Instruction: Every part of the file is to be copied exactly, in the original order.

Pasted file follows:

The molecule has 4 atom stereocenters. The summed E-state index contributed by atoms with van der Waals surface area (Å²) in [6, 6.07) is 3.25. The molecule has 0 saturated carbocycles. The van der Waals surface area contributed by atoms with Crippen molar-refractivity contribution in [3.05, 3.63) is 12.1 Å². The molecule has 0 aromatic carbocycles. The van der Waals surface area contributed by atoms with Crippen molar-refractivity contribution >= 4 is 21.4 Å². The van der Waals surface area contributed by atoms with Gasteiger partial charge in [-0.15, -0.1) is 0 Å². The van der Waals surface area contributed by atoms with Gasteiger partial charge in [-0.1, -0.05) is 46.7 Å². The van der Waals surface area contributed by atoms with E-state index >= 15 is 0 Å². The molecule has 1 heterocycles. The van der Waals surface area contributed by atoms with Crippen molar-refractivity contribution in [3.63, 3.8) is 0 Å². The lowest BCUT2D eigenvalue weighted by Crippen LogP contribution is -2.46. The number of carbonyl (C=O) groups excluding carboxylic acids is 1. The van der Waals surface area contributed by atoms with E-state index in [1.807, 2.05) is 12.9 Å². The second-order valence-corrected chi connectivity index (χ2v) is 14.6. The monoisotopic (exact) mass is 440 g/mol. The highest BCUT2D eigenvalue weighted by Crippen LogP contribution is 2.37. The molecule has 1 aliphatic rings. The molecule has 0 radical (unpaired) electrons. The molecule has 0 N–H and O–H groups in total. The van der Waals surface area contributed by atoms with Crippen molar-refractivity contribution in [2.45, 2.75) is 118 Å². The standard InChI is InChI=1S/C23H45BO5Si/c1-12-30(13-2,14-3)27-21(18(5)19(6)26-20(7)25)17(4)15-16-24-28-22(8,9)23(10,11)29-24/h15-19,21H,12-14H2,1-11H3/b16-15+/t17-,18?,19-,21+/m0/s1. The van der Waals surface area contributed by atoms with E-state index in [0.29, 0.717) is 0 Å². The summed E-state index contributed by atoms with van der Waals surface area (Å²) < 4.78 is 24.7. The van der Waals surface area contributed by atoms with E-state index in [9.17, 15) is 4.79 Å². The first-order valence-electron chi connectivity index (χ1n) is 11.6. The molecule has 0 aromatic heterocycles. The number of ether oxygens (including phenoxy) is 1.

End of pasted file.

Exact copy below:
The molecule has 4 atom stereocenters. The summed E-state index contributed by atoms with van der Waals surface area (Å²) in [6, 6.07) is 3.25. The molecule has 0 saturated carbocycles. The van der Waals surface area contributed by atoms with Crippen molar-refractivity contribution in [3.05, 3.63) is 12.1 Å². The molecule has 0 aromatic carbocycles. The van der Waals surface area contributed by atoms with Crippen molar-refractivity contribution >= 4 is 21.4 Å². The van der Waals surface area contributed by atoms with Gasteiger partial charge in [-0.15, -0.1) is 0 Å². The van der Waals surface area contributed by atoms with Gasteiger partial charge in [-0.1, -0.05) is 46.7 Å². The van der Waals surface area contributed by atoms with E-state index >= 15 is 0 Å². The molecule has 1 heterocycles. The van der Waals surface area contributed by atoms with Crippen molar-refractivity contribution in [3.63, 3.8) is 0 Å². The lowest BCUT2D eigenvalue weighted by Crippen LogP contribution is -2.46. The number of carbonyl (C=O) groups excluding carboxylic acids is 1. The van der Waals surface area contributed by atoms with E-state index in [1.807, 2.05) is 12.9 Å². The second-order valence-corrected chi connectivity index (χ2v) is 14.6. The monoisotopic (exact) mass is 440 g/mol. The highest BCUT2D eigenvalue weighted by Crippen LogP contribution is 2.37. The molecule has 1 aliphatic rings. The molecule has 0 radical (unpaired) electrons. The molecule has 0 N–H and O–H groups in total. The van der Waals surface area contributed by atoms with Crippen molar-refractivity contribution in [2.45, 2.75) is 118 Å². The standard InChI is InChI=1S/C23H45BO5Si/c1-12-30(13-2,14-3)27-21(18(5)19(6)26-20(7)25)17(4)15-16-24-28-22(8,9)23(10,11)29-24/h15-19,21H,12-14H2,1-11H3/b16-15+/t17-,18?,19-,21+/m0/s1. The van der Waals surface area contributed by atoms with E-state index in [0.29, 0.717) is 0 Å². The summed E-state index contributed by atoms with van der Waals surface area (Å²) < 4.78 is 24.7. The van der Waals surface area contributed by atoms with E-state index in [9.17, 15) is 4.79 Å². The first-order valence-electron chi connectivity index (χ1n) is 11.6. The molecule has 0 aromatic heterocycles. The number of ether oxygens (including phenoxy) is 1.